Heritage Tourism in the BVI’s
When most people think about chartering a boat in the British Virgin Islands, they envision crystal-clear waters, white sand beaches and the glorious sailing that awaits them. They don’t often think about the rich history, the islands offer it visitors and residents. In other words, “heritage tourism”.
Dr. Michael (otherwise known as “Mitch”) Kent is a maritime archeologist and historian. He offers personalized guided tours to anyone that is interested, including guests aboard charter boats. Having lived in the BVIs for 25 years, the archeologist knows the islands and their history inside and out. “What I do is my passion,” he said. “I’m very lucky to have a vocation,” he continued.
I spoke to Kent via Whatsapp as he was wrapping up a fishing expedition on Tortola. He said he fell in love with the islands for obvious reasons (beautiful beaches, warm climate etc) but he quickly became fascinated by the history and just how important these islands were during the heyday of sugar trade. “It’s all pretty interesting,” he said.
The Wreck of RMS Rhône
Dr. Kent recently published a book on the RMS Rhône, the pride of the Royal Mail Steam Packet Company fleet back in 1867. Tragically, it crashed upon the shore of Salt Island, where it remains to this day. He highly recommends visiting the wreck to dive or snorkel around. “RMS Rhône lies in variable depths between 15 and 80 feet,” he wrote in a follow-up email. “She is the most accessible and intact shipwreck of her type anywhere in the world,” he continued.
There are also the remnants of an old village on Salt Island,which he recommends visiting as it is an easy hike.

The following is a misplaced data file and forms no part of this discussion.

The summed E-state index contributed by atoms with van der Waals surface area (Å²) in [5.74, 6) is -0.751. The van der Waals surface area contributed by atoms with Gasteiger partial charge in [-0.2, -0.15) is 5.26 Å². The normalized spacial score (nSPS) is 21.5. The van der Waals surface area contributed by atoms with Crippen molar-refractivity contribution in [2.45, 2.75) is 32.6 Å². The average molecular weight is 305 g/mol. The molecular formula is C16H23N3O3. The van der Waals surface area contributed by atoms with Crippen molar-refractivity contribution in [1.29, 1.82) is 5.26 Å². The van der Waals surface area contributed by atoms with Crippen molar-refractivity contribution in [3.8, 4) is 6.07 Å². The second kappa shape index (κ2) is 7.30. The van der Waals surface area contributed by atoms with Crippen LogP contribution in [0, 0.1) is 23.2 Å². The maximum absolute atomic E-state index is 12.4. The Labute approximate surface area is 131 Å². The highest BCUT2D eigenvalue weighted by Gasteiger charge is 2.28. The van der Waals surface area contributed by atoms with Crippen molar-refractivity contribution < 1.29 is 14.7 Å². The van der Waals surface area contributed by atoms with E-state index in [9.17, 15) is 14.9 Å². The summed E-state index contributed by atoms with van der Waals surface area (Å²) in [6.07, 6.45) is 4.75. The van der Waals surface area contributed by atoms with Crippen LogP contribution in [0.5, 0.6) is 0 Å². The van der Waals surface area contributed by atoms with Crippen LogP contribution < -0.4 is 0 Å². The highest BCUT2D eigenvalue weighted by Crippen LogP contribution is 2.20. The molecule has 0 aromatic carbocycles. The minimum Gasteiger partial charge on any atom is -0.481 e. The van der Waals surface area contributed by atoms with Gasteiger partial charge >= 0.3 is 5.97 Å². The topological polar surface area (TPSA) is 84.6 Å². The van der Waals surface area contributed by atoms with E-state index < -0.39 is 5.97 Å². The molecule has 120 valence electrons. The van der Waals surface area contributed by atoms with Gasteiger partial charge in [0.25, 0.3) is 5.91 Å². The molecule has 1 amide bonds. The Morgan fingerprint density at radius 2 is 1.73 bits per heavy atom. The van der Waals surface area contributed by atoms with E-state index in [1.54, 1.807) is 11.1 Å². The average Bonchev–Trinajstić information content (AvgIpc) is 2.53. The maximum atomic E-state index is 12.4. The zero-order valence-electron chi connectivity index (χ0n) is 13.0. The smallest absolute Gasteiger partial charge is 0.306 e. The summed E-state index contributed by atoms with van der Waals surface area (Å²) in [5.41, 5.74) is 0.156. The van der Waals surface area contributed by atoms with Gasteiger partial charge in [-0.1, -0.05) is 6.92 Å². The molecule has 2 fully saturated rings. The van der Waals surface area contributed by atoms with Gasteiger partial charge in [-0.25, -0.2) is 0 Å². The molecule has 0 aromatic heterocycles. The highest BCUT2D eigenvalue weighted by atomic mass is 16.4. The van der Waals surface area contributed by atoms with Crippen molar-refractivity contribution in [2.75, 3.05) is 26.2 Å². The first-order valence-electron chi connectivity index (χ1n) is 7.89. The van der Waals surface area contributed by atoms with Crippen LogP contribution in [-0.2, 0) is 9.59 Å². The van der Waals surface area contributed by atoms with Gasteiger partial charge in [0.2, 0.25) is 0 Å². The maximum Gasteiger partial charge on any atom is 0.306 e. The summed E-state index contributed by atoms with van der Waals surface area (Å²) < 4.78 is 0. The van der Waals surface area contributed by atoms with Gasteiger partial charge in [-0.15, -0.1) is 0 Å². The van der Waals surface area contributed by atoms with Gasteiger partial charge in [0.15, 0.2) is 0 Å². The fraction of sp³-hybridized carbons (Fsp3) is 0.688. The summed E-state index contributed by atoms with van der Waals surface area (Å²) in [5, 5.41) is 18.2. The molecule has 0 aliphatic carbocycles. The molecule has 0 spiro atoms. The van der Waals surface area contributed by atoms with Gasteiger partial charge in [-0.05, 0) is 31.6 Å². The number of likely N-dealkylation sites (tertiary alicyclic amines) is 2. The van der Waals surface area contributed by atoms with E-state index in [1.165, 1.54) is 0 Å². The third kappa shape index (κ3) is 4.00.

Norman Island’s Great House
Most charters begin and end in Road Harbour in Tortola. From here, Dr. Kent says to sail to Norman Island where there is a “remarkable Great House”. There are also easy hikes and caves to visit. It is then a generally easy sail to Salt Island to visit the wreck.
“They’re all different,” said Kent. With enough notice, Kent said he is more than happy to either meet guests at a particular spot to convey his knowledge of the place or he can also accompany the guests to a couple of sites over a series of days granted he is given a place to lay his head at night.
Peter Island’s Cemetery
Peter Island is also a great island to explore. “A fortification, Methodist cemetery and local shipyard are just some of the history still visible today,” said Kent.
Kent said that the British Virgin Islands have been slow to develop heritage tourism as off-shore banking has been the primary economic focus for many years. “We’re only starting to develop this,” said Kent. He feels modern day travelers want to know and understand the places that they visit. “People are done lying on beaches,” he said.
Kent can be reached by email at [email protected] and is happy to create a tailored historical journey for you. And why not? After all, “I see things that others don’t see,” he said.